Now that winter weather has arrived in Salt Lake City, UT, and the surrounding area, it’s time to nudge the thermostat up and turn on the furnace. A gas-powered furnace or any other gas-powered appliance uses the combustion process to convert natural gas into heat. Carbon monoxide is a byproduct of that process. Here’s what you need to know about carbon monoxide.

1. What Carbon Monoxide Is

Carbon monoxide is a gas molecule consisting of one carbon and one oxygen atom. It has no color, odor, or taste. This gas is produced during the combustion process. When natural gas, propane, or other petroleum products are burned, carbon monoxide is one of the byproducts.

2. Why Carbon Monoxide Is a Danger

When you breathe carbon monoxide gas, your red blood cells pick it up. The gas molecules take the place of oxygen on your red blood cells. Since your red blood cells aren’t carrying as much oxygen to the other cells and tissues in your body, you become starved of oxygen. Carbon monoxide gas is a poison, and even low levels of it can have significant health effects. If the exposure is high enough, carbon monoxide can be deadly.

3. How Carbon Monoxide Gets Into Your Home

During the winter months of the year in Salt Lake City, you’ll turn to your heating system to keep your home warm and comfortable. If your home’s heating system is powered by natural gas or propane, the combustion of fuel creates carbon monoxide. Normally, this waste product is blown out of your home through the flue. It then dissipates to the outdoors. An obstruction in the flue, damage to the flue or heat exchanger, or failure of the combustion chamber’s air seal could allow the carbon monoxide gas to mix with the air you breathe.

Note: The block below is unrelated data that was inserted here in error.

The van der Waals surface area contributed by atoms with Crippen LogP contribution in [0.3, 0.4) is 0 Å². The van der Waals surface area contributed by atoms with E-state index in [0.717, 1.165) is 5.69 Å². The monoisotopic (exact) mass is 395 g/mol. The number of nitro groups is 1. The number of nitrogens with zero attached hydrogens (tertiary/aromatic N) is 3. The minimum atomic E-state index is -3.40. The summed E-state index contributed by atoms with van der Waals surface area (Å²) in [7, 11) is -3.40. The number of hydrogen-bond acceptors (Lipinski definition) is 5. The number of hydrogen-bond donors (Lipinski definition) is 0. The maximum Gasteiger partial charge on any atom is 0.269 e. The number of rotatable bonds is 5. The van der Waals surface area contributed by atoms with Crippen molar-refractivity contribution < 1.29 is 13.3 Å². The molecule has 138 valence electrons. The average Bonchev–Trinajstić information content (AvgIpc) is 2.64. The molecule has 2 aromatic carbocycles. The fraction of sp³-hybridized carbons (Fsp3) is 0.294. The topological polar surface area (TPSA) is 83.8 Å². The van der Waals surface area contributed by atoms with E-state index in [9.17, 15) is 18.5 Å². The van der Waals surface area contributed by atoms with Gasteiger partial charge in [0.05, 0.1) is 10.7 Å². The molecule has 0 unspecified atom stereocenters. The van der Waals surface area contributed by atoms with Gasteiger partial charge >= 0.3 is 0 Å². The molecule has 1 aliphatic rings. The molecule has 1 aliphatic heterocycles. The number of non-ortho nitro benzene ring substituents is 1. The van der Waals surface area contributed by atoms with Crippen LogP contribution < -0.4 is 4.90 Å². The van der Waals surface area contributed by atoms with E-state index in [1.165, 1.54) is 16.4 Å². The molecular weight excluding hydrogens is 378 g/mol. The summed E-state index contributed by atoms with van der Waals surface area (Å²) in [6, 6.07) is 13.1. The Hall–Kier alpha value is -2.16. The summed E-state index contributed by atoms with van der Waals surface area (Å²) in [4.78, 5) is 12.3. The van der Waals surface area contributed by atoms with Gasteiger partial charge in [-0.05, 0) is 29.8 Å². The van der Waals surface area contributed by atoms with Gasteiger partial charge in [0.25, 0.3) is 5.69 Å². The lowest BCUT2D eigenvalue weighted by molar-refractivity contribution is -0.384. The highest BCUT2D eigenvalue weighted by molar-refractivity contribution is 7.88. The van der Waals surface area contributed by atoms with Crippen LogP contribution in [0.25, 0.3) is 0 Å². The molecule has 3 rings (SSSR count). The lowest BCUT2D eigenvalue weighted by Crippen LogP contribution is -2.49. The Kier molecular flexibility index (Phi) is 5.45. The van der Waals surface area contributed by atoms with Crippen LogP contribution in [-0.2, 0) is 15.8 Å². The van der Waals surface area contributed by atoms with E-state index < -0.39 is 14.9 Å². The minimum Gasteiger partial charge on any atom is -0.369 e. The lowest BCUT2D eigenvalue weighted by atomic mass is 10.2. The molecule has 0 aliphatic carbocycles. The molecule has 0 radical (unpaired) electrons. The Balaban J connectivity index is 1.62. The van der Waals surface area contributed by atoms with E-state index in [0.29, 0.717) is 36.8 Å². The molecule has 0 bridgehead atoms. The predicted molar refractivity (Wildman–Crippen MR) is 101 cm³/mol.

4. Symptoms of Carbon Monoxide Poisoning

When you’re exposed to a low level of carbon monoxide for a few hours, you’ll experience symptoms that are similar to those of the flu. You might develop a headache, tiredness, body aches, and mild nausea. If the level of carbon monoxide increases to a moderate concentration, you’ll experience more serious symptoms in a shorter amount of time. Moderate levels of carbon monoxide gas may cause weakness, mental confusion, vomiting, and dizziness. Severely high levels of carbon monoxide gas in your home can cause you to lose consciousness. Death can follow. Babies, pregnant women, and senior citizens will have more severe symptoms at lower exposure levels and resulting from a shorter duration of exposure.

5. How a Carbon Monoxide Detector Can Save Your Life

At a high level of carbon monoxide exposure, you could lose consciousness within a few minutes. That’s why your home needs a carbon monoxide detector outside of the bedrooms and about 10 to 15 feet away from any gas-powered appliance, such as your furnace, water heater, clothes dryer, or oven. The detector sounds an alarm if there’s a low level of carbon monoxide detected for more than 60 to 90 minutes. If there’s a moderate level of carbon monoxide, the alarm sounds after 15 to 30 minutes. When there’s a severely high level of carbon monoxide, the alarm sounds within one minute. The alarm is loud and is designed to give you enough time to evacuate your home before you’re overcome by carbon monoxide poisoning.

6. Ways to Prevent Carbon Monoxide Poisoning

Schedule a safety check and tune-up of your furnace each autumn. This tune-up includes a thorough inspection of the furnace’s combustion chamber, burner, and heat exchanger. Use a flashlight to look in the combustion chamber once a week. If you see soot or notice an air current around the chamber, call for heating service. Check the flue to make sure that it’s clear. Birds and other critters may try to build a nest in or near it because of the warm gases that escape from it.

S.O.S. Heating & Cooling is Salt Lake City’s trusted provider of heating system repairs. Homeowners also count on us for dependable air conditioning repairs too. Our skilled technicians are the right team for heating and cooling maintenance, repair, and replacement services. To learn more about carbon monoxide and how it can affect your health and safety (or to get help with another issue), contact us at S.O.S. Heating & Cooling today.